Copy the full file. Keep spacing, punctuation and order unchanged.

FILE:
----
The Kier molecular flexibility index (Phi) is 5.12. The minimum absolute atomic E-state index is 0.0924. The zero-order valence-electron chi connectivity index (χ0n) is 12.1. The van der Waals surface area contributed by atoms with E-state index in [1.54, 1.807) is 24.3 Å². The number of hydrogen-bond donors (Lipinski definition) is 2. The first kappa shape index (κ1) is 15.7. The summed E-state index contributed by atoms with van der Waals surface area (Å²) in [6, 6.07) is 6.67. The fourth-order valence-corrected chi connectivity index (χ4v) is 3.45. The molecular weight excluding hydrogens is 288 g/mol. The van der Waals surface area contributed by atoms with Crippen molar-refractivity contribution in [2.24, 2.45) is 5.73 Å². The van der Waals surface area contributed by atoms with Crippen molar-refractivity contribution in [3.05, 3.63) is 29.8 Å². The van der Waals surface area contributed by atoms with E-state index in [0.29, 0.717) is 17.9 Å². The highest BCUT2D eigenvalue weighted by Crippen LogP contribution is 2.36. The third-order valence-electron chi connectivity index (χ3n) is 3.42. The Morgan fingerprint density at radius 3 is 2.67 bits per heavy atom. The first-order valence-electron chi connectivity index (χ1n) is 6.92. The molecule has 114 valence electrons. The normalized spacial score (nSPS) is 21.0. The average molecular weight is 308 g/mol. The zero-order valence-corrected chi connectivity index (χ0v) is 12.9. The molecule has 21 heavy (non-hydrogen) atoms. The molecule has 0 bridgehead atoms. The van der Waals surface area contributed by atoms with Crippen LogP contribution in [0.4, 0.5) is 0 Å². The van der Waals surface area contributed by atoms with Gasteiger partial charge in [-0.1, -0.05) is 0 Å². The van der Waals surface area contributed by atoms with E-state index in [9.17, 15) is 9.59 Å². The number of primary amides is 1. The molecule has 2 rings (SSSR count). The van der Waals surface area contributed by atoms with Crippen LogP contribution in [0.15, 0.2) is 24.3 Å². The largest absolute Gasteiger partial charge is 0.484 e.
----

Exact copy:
The Kier molecular flexibility index (Phi) is 5.12. The minimum absolute atomic E-state index is 0.0924. The zero-order valence-electron chi connectivity index (χ0n) is 12.1. The van der Waals surface area contributed by atoms with E-state index in [1.54, 1.807) is 24.3 Å². The number of hydrogen-bond donors (Lipinski definition) is 2. The first kappa shape index (κ1) is 15.7. The summed E-state index contributed by atoms with van der Waals surface area (Å²) in [6, 6.07) is 6.67. The fourth-order valence-corrected chi connectivity index (χ4v) is 3.45. The molecular weight excluding hydrogens is 288 g/mol. The van der Waals surface area contributed by atoms with Crippen molar-refractivity contribution in [2.24, 2.45) is 5.73 Å². The van der Waals surface area contributed by atoms with Crippen molar-refractivity contribution in [3.05, 3.63) is 29.8 Å². The van der Waals surface area contributed by atoms with E-state index in [0.29, 0.717) is 17.9 Å². The highest BCUT2D eigenvalue weighted by Crippen LogP contribution is 2.36. The third-order valence-electron chi connectivity index (χ3n) is 3.42. The Morgan fingerprint density at radius 3 is 2.67 bits per heavy atom. The first-order valence-electron chi connectivity index (χ1n) is 6.92. The molecule has 114 valence electrons. The normalized spacial score (nSPS) is 21.0. The average molecular weight is 308 g/mol. The zero-order valence-corrected chi connectivity index (χ0v) is 12.9. The molecule has 21 heavy (non-hydrogen) atoms. The molecule has 0 bridgehead atoms. The van der Waals surface area contributed by atoms with Crippen LogP contribution in [0.4, 0.5) is 0 Å². The van der Waals surface area contributed by atoms with Gasteiger partial charge in [-0.1, -0.05) is 0 Å². The van der Waals surface area contributed by atoms with E-state index in [9.17, 15) is 9.59 Å². The number of primary amides is 1. The molecule has 2 rings (SSSR count). The van der Waals surface area contributed by atoms with Crippen LogP contribution in [0.15, 0.2) is 24.3 Å². The largest absolute Gasteiger partial charge is 0.484 e.